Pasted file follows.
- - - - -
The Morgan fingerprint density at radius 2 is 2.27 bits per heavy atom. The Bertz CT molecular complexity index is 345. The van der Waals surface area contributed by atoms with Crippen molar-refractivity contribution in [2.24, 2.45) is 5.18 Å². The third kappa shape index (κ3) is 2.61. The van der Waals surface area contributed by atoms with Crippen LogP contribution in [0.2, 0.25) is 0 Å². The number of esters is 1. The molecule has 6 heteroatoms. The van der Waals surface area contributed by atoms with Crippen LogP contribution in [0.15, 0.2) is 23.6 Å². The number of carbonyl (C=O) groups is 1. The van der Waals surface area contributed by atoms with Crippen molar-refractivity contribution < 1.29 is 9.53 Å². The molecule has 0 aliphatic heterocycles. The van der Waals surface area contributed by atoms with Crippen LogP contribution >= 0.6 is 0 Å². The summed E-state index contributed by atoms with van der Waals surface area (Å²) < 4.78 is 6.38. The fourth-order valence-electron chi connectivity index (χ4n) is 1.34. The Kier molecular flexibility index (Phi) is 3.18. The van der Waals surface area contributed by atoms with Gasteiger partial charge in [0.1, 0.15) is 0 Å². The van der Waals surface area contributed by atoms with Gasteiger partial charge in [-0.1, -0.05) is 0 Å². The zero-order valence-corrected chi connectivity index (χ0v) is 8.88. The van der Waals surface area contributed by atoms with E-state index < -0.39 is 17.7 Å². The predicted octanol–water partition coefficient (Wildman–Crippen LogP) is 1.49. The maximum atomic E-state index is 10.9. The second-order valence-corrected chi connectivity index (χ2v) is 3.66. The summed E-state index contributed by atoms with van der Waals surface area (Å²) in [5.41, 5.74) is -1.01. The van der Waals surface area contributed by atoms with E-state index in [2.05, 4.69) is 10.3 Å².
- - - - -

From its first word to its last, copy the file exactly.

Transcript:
The Morgan fingerprint density at radius 2 is 2.27 bits per heavy atom. The Bertz CT molecular complexity index is 345. The van der Waals surface area contributed by atoms with Crippen molar-refractivity contribution in [2.24, 2.45) is 5.18 Å². The third kappa shape index (κ3) is 2.61. The van der Waals surface area contributed by atoms with Crippen LogP contribution in [0.2, 0.25) is 0 Å². The number of esters is 1. The molecule has 6 heteroatoms. The van der Waals surface area contributed by atoms with Crippen LogP contribution in [0.15, 0.2) is 23.6 Å². The number of carbonyl (C=O) groups is 1. The van der Waals surface area contributed by atoms with Crippen molar-refractivity contribution < 1.29 is 9.53 Å². The molecule has 0 aliphatic heterocycles. The van der Waals surface area contributed by atoms with Crippen LogP contribution >= 0.6 is 0 Å². The summed E-state index contributed by atoms with van der Waals surface area (Å²) < 4.78 is 6.38. The fourth-order valence-electron chi connectivity index (χ4n) is 1.34. The Kier molecular flexibility index (Phi) is 3.18. The van der Waals surface area contributed by atoms with Gasteiger partial charge in [0.1, 0.15) is 0 Å². The van der Waals surface area contributed by atoms with Gasteiger partial charge in [-0.1, -0.05) is 0 Å². The zero-order valence-corrected chi connectivity index (χ0v) is 8.88. The van der Waals surface area contributed by atoms with E-state index < -0.39 is 17.7 Å². The predicted octanol–water partition coefficient (Wildman–Crippen LogP) is 1.49. The maximum atomic E-state index is 10.9. The second-order valence-corrected chi connectivity index (χ2v) is 3.66. The summed E-state index contributed by atoms with van der Waals surface area (Å²) in [5.41, 5.74) is -1.01. The van der Waals surface area contributed by atoms with E-state index in [2.05, 4.69) is 10.3 Å².